Increasing power costs leading into winter is a key driver for homeowners to investigate more reliable, cost effective ways to heat their homes. With around 35% of the energy used in the average New Zealand household being used for heating, it makes good sense and dollars to do so.
According to one of the country's largest wood fire manufacturers, Metro Fires, rising electricity and gas prices were forcing more and more "value conscious" kiwis to go back to the tried and true heating efficiency and reliability of a wood fire. Managing Director Darin Butler said with power price increases of up to 7% in some regions, keeping homes warm, dry and healthy can be an expensive challenge and is near impossible for some families. "Ideally the temperature in our homes during winter should be between 18°C and 22°C – and not drop below 16°C for bedrooms. For children and the elderly the temperature should be a minimum of 20ºC. By choosing to heat your home with a wood fire, you have protection against the elements and the self sufficiency to cook and heat your water if the power goes out.”
"There is always an increase in electricity charges leading into winter so homeowners like the idea of not having to rely on electricity to keep their families warm, and are taking back control of their home heating costs. Wood fires are relatively cheap to run, even if you have to purchase firewood. If you have access to free firewood, your running costs will be close to zero. And thanks to Kiwi ingenuity, wood fires are even more efficient than ever before.”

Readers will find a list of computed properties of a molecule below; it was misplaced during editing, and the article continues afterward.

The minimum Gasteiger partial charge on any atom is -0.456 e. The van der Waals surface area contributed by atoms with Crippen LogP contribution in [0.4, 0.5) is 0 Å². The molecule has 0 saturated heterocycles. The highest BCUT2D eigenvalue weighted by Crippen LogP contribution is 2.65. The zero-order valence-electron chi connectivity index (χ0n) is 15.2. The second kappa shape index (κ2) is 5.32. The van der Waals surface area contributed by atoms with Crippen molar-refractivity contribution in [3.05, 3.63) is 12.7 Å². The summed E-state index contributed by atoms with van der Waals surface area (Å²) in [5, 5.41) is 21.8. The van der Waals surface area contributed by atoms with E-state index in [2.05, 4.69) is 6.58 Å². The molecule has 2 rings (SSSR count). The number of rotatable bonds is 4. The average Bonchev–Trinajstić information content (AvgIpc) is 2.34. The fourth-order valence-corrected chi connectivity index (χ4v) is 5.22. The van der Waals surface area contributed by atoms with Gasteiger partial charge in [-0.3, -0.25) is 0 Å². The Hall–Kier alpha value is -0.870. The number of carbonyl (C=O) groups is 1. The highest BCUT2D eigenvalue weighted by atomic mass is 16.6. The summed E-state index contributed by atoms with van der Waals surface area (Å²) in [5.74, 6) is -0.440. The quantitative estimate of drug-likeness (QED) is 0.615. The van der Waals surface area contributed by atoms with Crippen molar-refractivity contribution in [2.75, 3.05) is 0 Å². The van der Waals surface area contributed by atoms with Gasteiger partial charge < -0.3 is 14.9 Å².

Wood fires have become more sophisticated and functional, with different models, colours, styles, and options such as wetbacks to heat your water, coupled with heat transfer systems to distribute the heat from your wood fire throughout the home. Even for city dwellers, wood burners can meet most home heating needs – independently of electricity or gas supplies – and keep the home environment safe.
Mr. Butler says hot water supply is still a big issue with customers concerned about power availability. Electric hot water cylinders with ripple control are frequently the first items to be switched off by electricity suppliers when demand exceeds supply – and this has increased demand for wetbacks. Mr Butler said the research shows that utilising a wetback with your wood fire can make considerable savings in power consumption. "An average household uses approx 4500 kWh of electricity over winter, with around 40% being used to produce hot water, so up to 1800kW hours of electricity can be used per household just to heat water and at around 25c a kWh, that’s around $450” he said.
“Metro produce wetbacks capable of supplying an average family’s hot water requirements during winter, and heat transfer systems to maximize the heat produced by your wood fire. This winter, there’s no need to be left in the cold. Everyone can enjoy the warmth, comfort and reliability a wood fire has to offer.” During April and May homeowners can also choose a free heating accessory valued up $539 when they purchase any Metro wood fire and flue combination.